5. Kevin Kusnadi says:

    Try washing your hand with hot water! Hot water is always the standard procedure for washing hand in my laboratory!

  6. Kevin Kusnadi says:

    So oil in our hand (Fatty Acid) are made out of a long chain of carbon. What alcohol does is to cleave the linkage between the carbon molecule, thereby destroying the physical state of the oil. Germs need oil as a media to survive, if the oil is destroyed, that will destroy the germs as well.

    When soap and water dissolve oil, it means that the soap molecules only bind to the carbon chain and therefore carry them together away when washed with water.

    Hope this answers your question!

  7. Kevin Kusnadi says:

    I’m glad that you enjoyed reading my blog. I must say that the number 99.9% is very effective in marketing and advertisement, but not so much in fighting germs.

  8. Kevin Kusnadi says:

    @Lau Li Ken
    Thanks for your suggestion! I’ll fix my blog later!

    The alcohol content is very low in hospital soap, so it shouldn’t cause any significant downside. You can definitely opt for alcoholic-soap for daily use at home especially if you don’t mind the smell. Some people would prefer to have a nice floral smell on their hand instead.

  9. Kevin Kusnadi says:

    I think it doesn’t really matter. Sometimes 99.99% is not always better than 99.9% because that is just entirely a marketing campaign. Hand sanitizers are useful because they are convenient to carry everywhere though, as many restaurants sometimes don’t have toilet to wash our hand

  10. Hua Ye says:

    Very interesting blog. I think the percentage of bacteria left also depends on how they wash their hands, whether they wash carefully using the surgery standard or just simply wash. It is tricky for those manufacturer to release such a message to the public.I remembered one class telling me that there are still some bacteria left after washing your hand carefully with soap. But they are normal bacteria living on human body and it doesn’t matter.

  11. Kaih Mitchell says:

    I’ve always been skeptical of those “kills 99.9% of germs” claims, but it’s interesting that they don’t even kill the germs, just wash them away. I recently heard people debating whether it was necessary to wash hands in hot water or if cold was fine. On one hand (pardon the pun), hot water can’t kill germs without scalding your hands, but then it is better at cleaning off the oils that germs live in. I wonder if it is that much more effective that we can justify the energy used to heat the water or if soap and cold water is just as good.

  12. chiengr says:

    Great read. I’ve always wondered this as well and just thought the 0.1% was our normal microbiota (but I guess they are not technically germs). Do you think soaps wash a few our own bacteria away too?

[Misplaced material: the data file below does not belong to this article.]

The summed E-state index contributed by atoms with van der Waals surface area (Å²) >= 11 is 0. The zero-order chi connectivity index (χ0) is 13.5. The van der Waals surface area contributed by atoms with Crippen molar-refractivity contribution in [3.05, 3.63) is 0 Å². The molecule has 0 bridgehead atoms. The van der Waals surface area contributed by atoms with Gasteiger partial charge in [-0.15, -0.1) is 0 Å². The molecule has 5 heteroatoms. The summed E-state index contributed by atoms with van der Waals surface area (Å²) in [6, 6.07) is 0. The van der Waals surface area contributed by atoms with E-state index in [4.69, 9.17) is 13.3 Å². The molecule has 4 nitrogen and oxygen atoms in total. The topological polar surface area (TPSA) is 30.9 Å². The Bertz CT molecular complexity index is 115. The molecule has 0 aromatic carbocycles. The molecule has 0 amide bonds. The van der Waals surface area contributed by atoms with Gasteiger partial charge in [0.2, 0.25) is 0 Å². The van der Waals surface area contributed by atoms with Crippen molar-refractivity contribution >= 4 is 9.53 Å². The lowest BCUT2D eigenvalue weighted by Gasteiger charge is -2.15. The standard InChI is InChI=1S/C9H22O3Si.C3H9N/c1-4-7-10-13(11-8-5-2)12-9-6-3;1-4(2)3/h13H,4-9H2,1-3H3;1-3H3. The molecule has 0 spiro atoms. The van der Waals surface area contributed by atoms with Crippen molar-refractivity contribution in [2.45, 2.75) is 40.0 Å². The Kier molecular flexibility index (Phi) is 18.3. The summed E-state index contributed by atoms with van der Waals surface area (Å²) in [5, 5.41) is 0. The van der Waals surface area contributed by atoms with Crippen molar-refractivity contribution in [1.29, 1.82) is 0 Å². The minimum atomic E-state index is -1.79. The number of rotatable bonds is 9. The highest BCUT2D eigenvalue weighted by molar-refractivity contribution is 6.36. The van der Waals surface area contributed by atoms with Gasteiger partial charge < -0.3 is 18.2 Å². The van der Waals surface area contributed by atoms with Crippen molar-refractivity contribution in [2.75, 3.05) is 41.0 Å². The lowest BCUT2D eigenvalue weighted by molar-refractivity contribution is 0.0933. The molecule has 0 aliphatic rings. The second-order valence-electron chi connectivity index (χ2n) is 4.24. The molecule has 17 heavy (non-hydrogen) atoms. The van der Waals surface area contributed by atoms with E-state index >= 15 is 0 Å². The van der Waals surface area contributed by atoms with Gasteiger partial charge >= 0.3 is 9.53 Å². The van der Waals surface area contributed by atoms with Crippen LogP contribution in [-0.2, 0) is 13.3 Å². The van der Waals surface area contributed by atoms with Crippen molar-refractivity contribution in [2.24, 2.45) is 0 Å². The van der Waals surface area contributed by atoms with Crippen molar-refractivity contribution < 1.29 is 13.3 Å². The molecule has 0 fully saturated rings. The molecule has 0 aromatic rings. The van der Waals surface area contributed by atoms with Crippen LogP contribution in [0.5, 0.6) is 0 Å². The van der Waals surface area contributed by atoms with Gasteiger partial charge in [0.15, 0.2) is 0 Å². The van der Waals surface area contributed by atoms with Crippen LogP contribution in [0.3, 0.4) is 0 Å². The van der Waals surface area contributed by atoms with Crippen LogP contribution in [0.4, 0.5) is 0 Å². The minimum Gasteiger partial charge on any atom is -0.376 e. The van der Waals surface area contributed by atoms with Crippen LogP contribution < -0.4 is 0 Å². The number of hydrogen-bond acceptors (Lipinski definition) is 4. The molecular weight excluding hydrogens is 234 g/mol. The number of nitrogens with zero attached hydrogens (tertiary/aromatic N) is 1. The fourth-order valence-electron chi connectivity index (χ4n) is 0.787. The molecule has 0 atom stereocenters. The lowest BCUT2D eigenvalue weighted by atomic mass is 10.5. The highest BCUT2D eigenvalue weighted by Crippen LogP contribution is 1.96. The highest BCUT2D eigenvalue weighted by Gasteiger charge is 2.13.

13. Gustina Yasminisari says:

    This is really informative. Usually, I didn’t bother to check how a product being tested at lab. Now I feel that I should pay attention to this kind of thing, so I won’t take it blindly.

  14. Devanshi says:

    This is so interesting, I’ve always wondered about this when I’ve heard it on advertisements. I agree that soap is better than alcohol based hand sanitizers- because some bacteria and spores will not be killed by alcohol, so you need the physical action of washing them away from our hands.

  15. Matt says:

    Hi Kevin,

    Great article, I never knew that soap didn’t actually kill germs!

    Could I clarify something that I didn’t quite undertsand: when you say that alcohol and kerosene ‘destroy’ the oil on our hands, what does that actually mean?

    I understand how one could dissolve the oil with soap and water, but does alcohol do something chemically different?

  16. Zhao Yuan says:

    I always thought that soap actually do as they say. Thank you for spreading this knowledge. This is eye-opening. I think they should change their advertisements to “Removal of 90% germs”, rather than killing them. After all, it’s no antibiotic. Gotta keep our expectation at bay.

  17. Lau Li Ken says:

    This was an enlightening read. Fair point though: marketing a soap to kill off 92% of germs doesn’t sound quite as fancy.

    Assuming you don’t mind your hands smelling funky, are there any downsides to overusing hospital hand sanitisers that you know of?

    Also, you might want to add some hyperlinks to where you got the image from, and the image owner’s home page.

  18. Hanwen Hou says:

    Nice topic, do you think handwash liquids would be any better than soaps, do they contain more “germ-killing” components than soaps? Next time I will remember to get an alcohol wipe before eating fried chicken.